2018 BMW X3
Apple CarPlay Photo: Supplied
David McCowen | Jan, 19 2018 | 0 Comments

Prestige brands play to a different set of rules compared to mainstream players. While some of Australia’s cheapest cars include Apple CarPlay connectivity as standard, BMW intends to buck the trend by making the feature a subscription service.

The move follows BMW North America’s change to a annual fee for CarPlay access, with BMW Australia suggesting that an annual charge of $150 will be put in place on future models.

Available as an option in most new BMWs, the popular system allows iPhone users to access apps and phone functions via their car’s touchscreen - transforming into a simplified version of the phone’s interface for phonebook contacts, music, mapping and other key services on the road.

CarPlay (and the equivalent Android Auto system) has caused a stir within the car industry, with many brands including Volkswagen, Hyundai, Kia, Suzuki, Renault, and Mitsubishi fitting it as standard to their most popular models.

Other mainstream makers like Toyota and Mazda have so for shunned the system, although Mazda has claimed that it will introduce CarPlay at some point, while the North American Toyota Avalon has become the first model for the brand with the system.

Many luxury marques sit in the middle, offering CarPlay as an optional extra.

Some brands charge hundreds of dollars for access to the service, climbing all the way to the $6790 Ferrari asks to fit CarPlay to a 488 GTB coupe.

BMW customers can option the system into the brand’s most recent vehicles like the 5 Series and X3 paying up to $623 for a three-year Apple CarPlay subscription.

The move to an annual charge will see that rate fall slightly with a suggested annual charge of about $150 per year.

BMW North America technology spokesman Don Smith made waves at the Detroit motor show this week, telling The Verge a flexible model reflects how people use technology.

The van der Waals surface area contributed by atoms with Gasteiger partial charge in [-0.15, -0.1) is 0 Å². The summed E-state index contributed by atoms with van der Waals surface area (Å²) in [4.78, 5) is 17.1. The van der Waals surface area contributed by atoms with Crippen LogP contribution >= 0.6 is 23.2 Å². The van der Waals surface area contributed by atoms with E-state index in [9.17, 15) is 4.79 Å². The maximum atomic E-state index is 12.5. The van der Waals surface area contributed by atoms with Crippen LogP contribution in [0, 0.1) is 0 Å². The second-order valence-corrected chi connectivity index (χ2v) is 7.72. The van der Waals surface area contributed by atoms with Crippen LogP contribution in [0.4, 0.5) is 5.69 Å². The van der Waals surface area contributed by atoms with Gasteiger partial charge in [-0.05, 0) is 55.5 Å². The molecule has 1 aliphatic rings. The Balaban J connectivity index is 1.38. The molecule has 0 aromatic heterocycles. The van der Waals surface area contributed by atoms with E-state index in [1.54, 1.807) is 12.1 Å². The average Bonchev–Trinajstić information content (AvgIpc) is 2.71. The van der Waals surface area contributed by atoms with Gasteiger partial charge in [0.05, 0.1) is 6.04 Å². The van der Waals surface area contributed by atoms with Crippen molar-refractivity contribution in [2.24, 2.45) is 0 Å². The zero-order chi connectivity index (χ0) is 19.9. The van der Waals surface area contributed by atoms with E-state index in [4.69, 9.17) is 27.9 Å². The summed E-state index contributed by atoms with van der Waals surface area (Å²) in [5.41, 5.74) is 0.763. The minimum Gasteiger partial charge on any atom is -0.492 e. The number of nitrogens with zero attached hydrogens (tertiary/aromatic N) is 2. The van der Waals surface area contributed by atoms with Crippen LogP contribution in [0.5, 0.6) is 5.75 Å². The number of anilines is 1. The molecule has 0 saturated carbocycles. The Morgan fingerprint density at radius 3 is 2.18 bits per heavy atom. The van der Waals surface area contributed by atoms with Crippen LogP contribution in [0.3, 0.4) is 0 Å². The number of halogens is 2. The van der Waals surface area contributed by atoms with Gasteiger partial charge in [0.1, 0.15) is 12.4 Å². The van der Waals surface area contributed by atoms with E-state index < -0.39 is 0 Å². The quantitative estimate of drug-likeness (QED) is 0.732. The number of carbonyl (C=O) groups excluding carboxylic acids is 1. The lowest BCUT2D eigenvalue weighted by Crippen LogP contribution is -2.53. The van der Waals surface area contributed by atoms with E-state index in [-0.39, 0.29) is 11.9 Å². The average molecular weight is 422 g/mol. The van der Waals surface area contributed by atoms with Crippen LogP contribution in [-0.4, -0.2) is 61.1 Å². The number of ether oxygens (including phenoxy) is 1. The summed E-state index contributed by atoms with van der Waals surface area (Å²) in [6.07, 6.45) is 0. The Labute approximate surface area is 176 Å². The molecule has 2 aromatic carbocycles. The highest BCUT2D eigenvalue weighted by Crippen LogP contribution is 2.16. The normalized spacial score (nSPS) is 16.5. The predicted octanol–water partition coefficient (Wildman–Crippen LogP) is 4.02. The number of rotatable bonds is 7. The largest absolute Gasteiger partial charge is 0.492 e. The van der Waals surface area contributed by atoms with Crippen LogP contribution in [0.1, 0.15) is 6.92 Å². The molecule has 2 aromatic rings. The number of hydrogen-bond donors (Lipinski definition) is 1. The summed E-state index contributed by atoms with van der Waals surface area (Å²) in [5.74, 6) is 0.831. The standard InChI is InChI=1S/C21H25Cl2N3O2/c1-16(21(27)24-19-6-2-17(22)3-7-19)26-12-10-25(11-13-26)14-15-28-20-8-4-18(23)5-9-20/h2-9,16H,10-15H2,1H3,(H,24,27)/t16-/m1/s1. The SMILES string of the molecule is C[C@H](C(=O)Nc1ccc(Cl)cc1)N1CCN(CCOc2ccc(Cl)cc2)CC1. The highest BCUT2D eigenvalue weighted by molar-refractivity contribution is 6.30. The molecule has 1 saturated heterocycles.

“This allows the customer to switch devices,” he said. “A lot of people buy [CarPlay] and think it’s okay, but sometimes they stop using it or switch to Android.”

BMW Australia spokeswoman Lenore Fletcher says BMW will take the same approach.

“It looks quite likely that that will be the case, it’s a similar change to what’s happening in the US,” she says.

While most cars require the use of a USB cable to access CarPlay, BMW’s service differs from most in that it can be used wirelessly in models such as the new 5-Series.

BMW has long justified placing CarPlay on the options list by saying that its own iDrive system allows more intuitive access to many of a phones functions and expanding the native system to include access via a console mounted wheel with handwriting recognition, improved voice recognition, or multi-touch screen inputs.

“A large number of our BMW drivers don’t actually use [CarPlay], It’s more intuitive to use iDrive 6,” Fletcher says.

“It will be interesting to see how many people take it.”

Car companies will continue to evolve the way infotainment systems work in coming years. General Motors is considering offering up cars as a platform for advertisers, while elements of Mercedes-Benz' new MBUX system is driven by commercial websites such as TripAdvisor.

Mercedes plans to offer a paid app store for its cars, effectively treating vehicles as a new type of mobile device, a system that Renault already offers on some vehicles overseas, but hasn’t launched in Australia.

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